Mitt Romney sees larger crowds as Obama preps for debate
GalleriesCelebrities who are Republican, conservative Where Obama and Romney stand on issues Mitt Romney's run for president
Crowds for the Republican presidential candidate have grown since his performance in the Oct. 3 debate. Nowhere is that surge of energy clearer than in Ohio, a state where several public opinion polls show Romney gaining ground.
"His campaign is about smaller and smaller things and our campaign is about bigger and bigger crowds fighting for a bright future," the former Massachusetts governor told several thousand supporters gathered at Shawnee State University in Portsmouth, Ohio.
Obama arrived today in Williamsburg, Virginia, where he will be spending the weekend practicing for the town-hall style debate on Oct. 16 in Hempstead, New York. The president doesn't plan to hold any public campaign events until then, an indication of how seriously his campaign is taking the face-off. Obama's debate performance -- panned by Democrats and Republicans alike, paired with slipping poll numbers, has sparked criticism from inside his party about the management of his campaign.
Over the next few days, the president and his top advisers plan to spend much of their time at a golf resort along the James River in rehearsal sessions, with Democratic Massachusetts Senator John Kerry playing the role of Romney.
Romney's Debate Practice Romney also spent several hours this morning practicing for the debate with top aides, including Republican Senator Rob Portman, who is playing Obama in the sessions. Tonight, he'll fly to his home in Bedford, Massachusetts, to continue his preparations.
He concluded a week of campaign rallies today, several of which drew crowds of more than 10,000, numbers which are some of the largest of his fall campaign.
"I've had the fun of going back and forth across Ohio, and this week I was also in Florida and Iowa. I was in North Carolina and Virginia. And you know what? There is a growing crescendo of enthusiasm," Romney told a crowd of thousands that flowed from a town square to the surrounding streets at an outdoor rally in Lancaster, Ohio, yesterday, where he appeared with vice presidential running-mate Paul Ryan.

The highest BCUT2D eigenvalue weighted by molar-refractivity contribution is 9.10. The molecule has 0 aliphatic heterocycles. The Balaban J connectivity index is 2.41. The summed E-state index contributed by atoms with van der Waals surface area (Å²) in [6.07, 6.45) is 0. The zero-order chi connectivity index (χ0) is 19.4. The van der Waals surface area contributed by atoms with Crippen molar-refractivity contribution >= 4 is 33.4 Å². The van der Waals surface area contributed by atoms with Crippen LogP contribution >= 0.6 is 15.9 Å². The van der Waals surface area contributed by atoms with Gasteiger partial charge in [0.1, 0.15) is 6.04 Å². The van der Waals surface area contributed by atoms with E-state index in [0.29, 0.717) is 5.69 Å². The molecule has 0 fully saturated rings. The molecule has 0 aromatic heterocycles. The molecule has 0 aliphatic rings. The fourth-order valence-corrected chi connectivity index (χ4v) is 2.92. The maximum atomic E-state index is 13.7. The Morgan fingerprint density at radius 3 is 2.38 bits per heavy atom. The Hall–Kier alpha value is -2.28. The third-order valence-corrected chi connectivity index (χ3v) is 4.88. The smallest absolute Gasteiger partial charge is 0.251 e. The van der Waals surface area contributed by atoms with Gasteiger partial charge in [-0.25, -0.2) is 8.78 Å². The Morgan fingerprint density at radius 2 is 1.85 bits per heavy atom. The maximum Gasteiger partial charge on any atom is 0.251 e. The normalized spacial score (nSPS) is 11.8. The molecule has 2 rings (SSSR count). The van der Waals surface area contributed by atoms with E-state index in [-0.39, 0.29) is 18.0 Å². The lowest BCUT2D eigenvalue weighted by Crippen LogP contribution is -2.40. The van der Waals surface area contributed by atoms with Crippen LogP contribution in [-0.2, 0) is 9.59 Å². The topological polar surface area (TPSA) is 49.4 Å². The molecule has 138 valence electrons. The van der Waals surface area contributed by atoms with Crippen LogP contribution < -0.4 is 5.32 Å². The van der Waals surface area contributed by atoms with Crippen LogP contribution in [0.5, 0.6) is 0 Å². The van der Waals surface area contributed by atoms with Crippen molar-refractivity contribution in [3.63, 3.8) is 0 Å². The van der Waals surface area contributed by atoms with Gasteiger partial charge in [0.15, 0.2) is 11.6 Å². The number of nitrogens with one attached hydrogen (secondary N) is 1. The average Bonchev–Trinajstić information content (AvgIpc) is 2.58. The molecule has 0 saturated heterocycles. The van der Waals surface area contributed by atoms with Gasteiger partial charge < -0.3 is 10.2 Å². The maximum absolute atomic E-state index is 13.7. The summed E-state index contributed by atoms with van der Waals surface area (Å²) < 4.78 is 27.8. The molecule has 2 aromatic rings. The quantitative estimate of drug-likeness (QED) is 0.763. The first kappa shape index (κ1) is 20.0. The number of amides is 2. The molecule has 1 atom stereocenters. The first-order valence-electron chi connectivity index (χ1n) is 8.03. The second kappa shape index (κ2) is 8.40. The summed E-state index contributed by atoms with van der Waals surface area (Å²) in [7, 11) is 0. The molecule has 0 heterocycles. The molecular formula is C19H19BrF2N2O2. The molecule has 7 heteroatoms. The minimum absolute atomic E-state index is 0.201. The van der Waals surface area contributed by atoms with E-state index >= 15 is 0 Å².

With less than four weeks remaining until the election, the campaign has entered a phase where the electoral map has narrowed to as few as nine states -- Ohio, Virginia, Florida, Wisconsin, Iowa, North Carolina, Nevada, Colorado and New Hampshire -- with two debates remaining between Obama and Romney.
Focus on Ohio This week, Romney's efforts were focused on Ohio, where his campaign spent four of the last five days in the state. No Republican has won the White House without winning Ohio, which has voted for the victor in the last 12 presidential races.
Speaking in Portsmouth today, Romney said Obama will allow unfair trade practices by China that cost jobs in manufacturing states, including Ohio.
"It's time for us to stand up to China for their cheating," he said.
Obama was trying to reach Ohio voters today, too, focusing his weekly radio and Internet address on the auto industry -- a sector that accounts for one in eight jobs in the state.
"We refused to throw in the towel and do nothing," Obama said. "GM is back. Ford and Chrysler are growing again. Together, our auto industry has created nearly a quarter of a million new jobs right here in American." Auto Industry Romney opposed using government funds to help the auto industry go through bankruptcy, a decision many industry analysts and economists have said would have been the end of the three largest auto companies.
Ohio's jobless rate was 7.2 percent in August, according to the most recent state figures available from the Bureau of Labor Statistics, below the national rate of 7.8 percent in September. The state's improvement in economic health ranks sixth in the U.S. from the first quarter of 2011 through the first quarter this year, based on the Bloomberg Economic Evaluation of States.
The Obama campaign also released several new advertisements in the last 24 hours, including one featuring actor Morgan Freeman. The 30-second ad, running on national cable television, notes the challenges faced by the president and highlights he successes, including killing Osama bin Laden, ending the Iraq war and rescuing the auto industry.
Hollywood Ad "There are still challenges to meet," Freeman says in the ad. "The last thing we should do is turn back now." Obama's campaign is also dispatching one of their top surrogates -- former President Bill Clinton -- to hold a rally in Parma, Ohio, with rock star Bruce Springsteen two days after the debate. This is the first Obama event this cycle for the musician, who campaigned with Obama four years ago. He will also appear on Oct. 18 in Ames, Iowa.
At Romney's final even today in Lebanon, Ohio, the campaign counted 10,700 people. Romney spoke in front of the historic Golden Lamb Inn.
Afterwards, he toured the hotel, which is owned by Portman, and visited a room named after President John Quincy Adams.
""He calls it the Golden Lamb, but I think when you look at the prices you'll determine it's the Golden Fleece," Romney said. "Actually, it's a modest price point --- I mean this like $130 a night? -- for history!" Portman quickly clarified: "This is about $140, I think, $150."